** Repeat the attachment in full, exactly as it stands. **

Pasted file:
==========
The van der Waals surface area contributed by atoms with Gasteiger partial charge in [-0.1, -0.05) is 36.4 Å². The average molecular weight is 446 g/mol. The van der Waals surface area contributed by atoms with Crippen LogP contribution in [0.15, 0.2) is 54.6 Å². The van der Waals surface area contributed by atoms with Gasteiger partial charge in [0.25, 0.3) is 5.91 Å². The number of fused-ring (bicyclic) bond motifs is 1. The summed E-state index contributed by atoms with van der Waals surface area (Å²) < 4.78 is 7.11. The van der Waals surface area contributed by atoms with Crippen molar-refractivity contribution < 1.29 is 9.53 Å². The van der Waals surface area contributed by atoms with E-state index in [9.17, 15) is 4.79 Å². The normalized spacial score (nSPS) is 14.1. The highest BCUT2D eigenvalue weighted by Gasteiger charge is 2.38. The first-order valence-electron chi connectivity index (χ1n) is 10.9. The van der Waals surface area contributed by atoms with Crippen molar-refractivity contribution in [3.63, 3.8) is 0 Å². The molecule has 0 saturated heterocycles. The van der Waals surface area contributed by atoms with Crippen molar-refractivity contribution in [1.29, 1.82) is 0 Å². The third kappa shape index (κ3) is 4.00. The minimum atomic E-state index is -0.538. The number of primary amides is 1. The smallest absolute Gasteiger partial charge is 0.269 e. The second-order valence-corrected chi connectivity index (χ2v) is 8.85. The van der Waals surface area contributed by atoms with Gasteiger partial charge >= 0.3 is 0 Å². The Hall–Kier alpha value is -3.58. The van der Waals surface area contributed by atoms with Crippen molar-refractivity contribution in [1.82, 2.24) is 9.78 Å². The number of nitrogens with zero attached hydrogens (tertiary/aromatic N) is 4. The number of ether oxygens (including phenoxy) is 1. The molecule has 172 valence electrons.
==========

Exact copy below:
The van der Waals surface area contributed by atoms with Gasteiger partial charge in [-0.1, -0.05) is 36.4 Å². The average molecular weight is 446 g/mol. The van der Waals surface area contributed by atoms with Crippen LogP contribution in [0.15, 0.2) is 54.6 Å². The van der Waals surface area contributed by atoms with Gasteiger partial charge in [0.25, 0.3) is 5.91 Å². The number of fused-ring (bicyclic) bond motifs is 1. The summed E-state index contributed by atoms with van der Waals surface area (Å²) < 4.78 is 7.11. The van der Waals surface area contributed by atoms with Crippen molar-refractivity contribution < 1.29 is 9.53 Å². The van der Waals surface area contributed by atoms with E-state index in [9.17, 15) is 4.79 Å². The normalized spacial score (nSPS) is 14.1. The highest BCUT2D eigenvalue weighted by Gasteiger charge is 2.38. The first-order valence-electron chi connectivity index (χ1n) is 10.9. The van der Waals surface area contributed by atoms with Crippen molar-refractivity contribution in [3.63, 3.8) is 0 Å². The molecule has 0 saturated heterocycles. The van der Waals surface area contributed by atoms with Crippen molar-refractivity contribution in [1.29, 1.82) is 0 Å². The third kappa shape index (κ3) is 4.00. The minimum atomic E-state index is -0.538. The number of primary amides is 1. The smallest absolute Gasteiger partial charge is 0.269 e. The second-order valence-corrected chi connectivity index (χ2v) is 8.85. The van der Waals surface area contributed by atoms with Gasteiger partial charge >= 0.3 is 0 Å². The Hall–Kier alpha value is -3.58. The van der Waals surface area contributed by atoms with Crippen molar-refractivity contribution in [1.82, 2.24) is 9.78 Å². The number of nitrogens with zero attached hydrogens (tertiary/aromatic N) is 4. The number of ether oxygens (including phenoxy) is 1. The molecule has 172 valence electrons.